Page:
Saturday, February 18, 2012

World Gone Wrong: Coping with Capitalism

            Recent reports have revealed the working conditions in factories that manufacture Apple products. These reports in particular irk people because they reveal an uncomfortable truth about the way the world works. It reminds us all that living in a prosperous nation means relying on other nations to achieve wealth. No, I don’t hate America or Western culture (although I’d like to see certain aspects of it change). And yes, I still buy things (the computer I’m typing this on was most likely made in a Chinese factory). However, our consumer culture has gone too far. Lets face it, we didn’t get to a 14 trillion dollar GDP without getting blood on our hands. Knowing that I benefit from slave labor weighs on my conscious. I’m sure this is the case for many people, but because its “shared guilt” it doesn’t make people lose sleep at night. I think the feeling of powerlessness eases peoples minds. The fact that you aren’t the CEO of some company calling the shots, you aren’t the one actually saying “lets use Chinese slave labor” makes people feel like they shouldn’t be the ones to blame.
            But what am I going to do? Its almost impossible to live in this country and not have anything that was made in a sweatshop. After all, even if I choose to not use Apple products, other tech companies aren’t much better. It isn’t just tech companies either, major clothing companies and makers of other products also rely on sweatshop factories to provide for as many consumers as possible. In addition to the human cost of our culture, I also feel guilt about the environmental and agricultural problems that our system of consumption causes. Again though, its not really possible for anyone who wants to be a member of our society to completely distance themselves from these things. I’m not going to live “off the grid”. I don’t have the time to boycott every single thing that is made in a sweatshop. Its as if the act of simply continuing to exist is counter to my own morals.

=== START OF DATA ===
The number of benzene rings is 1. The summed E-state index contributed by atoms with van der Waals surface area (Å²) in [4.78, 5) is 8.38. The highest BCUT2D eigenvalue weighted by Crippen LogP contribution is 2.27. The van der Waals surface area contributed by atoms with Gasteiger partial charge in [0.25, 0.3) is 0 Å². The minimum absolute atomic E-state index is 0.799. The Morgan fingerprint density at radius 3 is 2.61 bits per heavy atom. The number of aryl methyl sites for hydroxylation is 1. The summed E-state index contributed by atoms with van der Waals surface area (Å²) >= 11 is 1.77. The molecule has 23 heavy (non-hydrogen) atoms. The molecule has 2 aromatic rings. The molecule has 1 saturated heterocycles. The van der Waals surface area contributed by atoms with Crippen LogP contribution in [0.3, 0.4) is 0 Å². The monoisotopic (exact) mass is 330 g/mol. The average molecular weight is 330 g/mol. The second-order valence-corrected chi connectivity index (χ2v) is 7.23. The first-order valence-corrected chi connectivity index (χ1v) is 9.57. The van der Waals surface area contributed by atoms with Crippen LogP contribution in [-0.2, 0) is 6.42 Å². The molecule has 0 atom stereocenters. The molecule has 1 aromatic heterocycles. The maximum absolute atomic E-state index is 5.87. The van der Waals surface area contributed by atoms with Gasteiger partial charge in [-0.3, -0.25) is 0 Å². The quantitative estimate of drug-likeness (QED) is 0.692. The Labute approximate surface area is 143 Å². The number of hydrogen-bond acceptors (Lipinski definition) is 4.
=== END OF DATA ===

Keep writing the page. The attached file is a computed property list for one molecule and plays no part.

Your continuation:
What I’ve come to terms with is that there are still things I can do. If I have to use computers made by workers who are exploited, let me use that same computer to bring awareness to their plight. If I have to buy shoes made in sweatshops, let me use those shoes to walk and spread the word about the injustice the makers of the shoes face. We can use the products to emancipate the people that make them, that way the oppression they face won’t be in vain.

2/20 EDIT: Foxconn, a Chinese manufacturing company who makes products for several tech companies, Apple, Hewllet-Packard and Dell has announced that it will pay its workers better wages and treat them better. If you needed any more evidence that spreading the word on injustices can change them, this is it.

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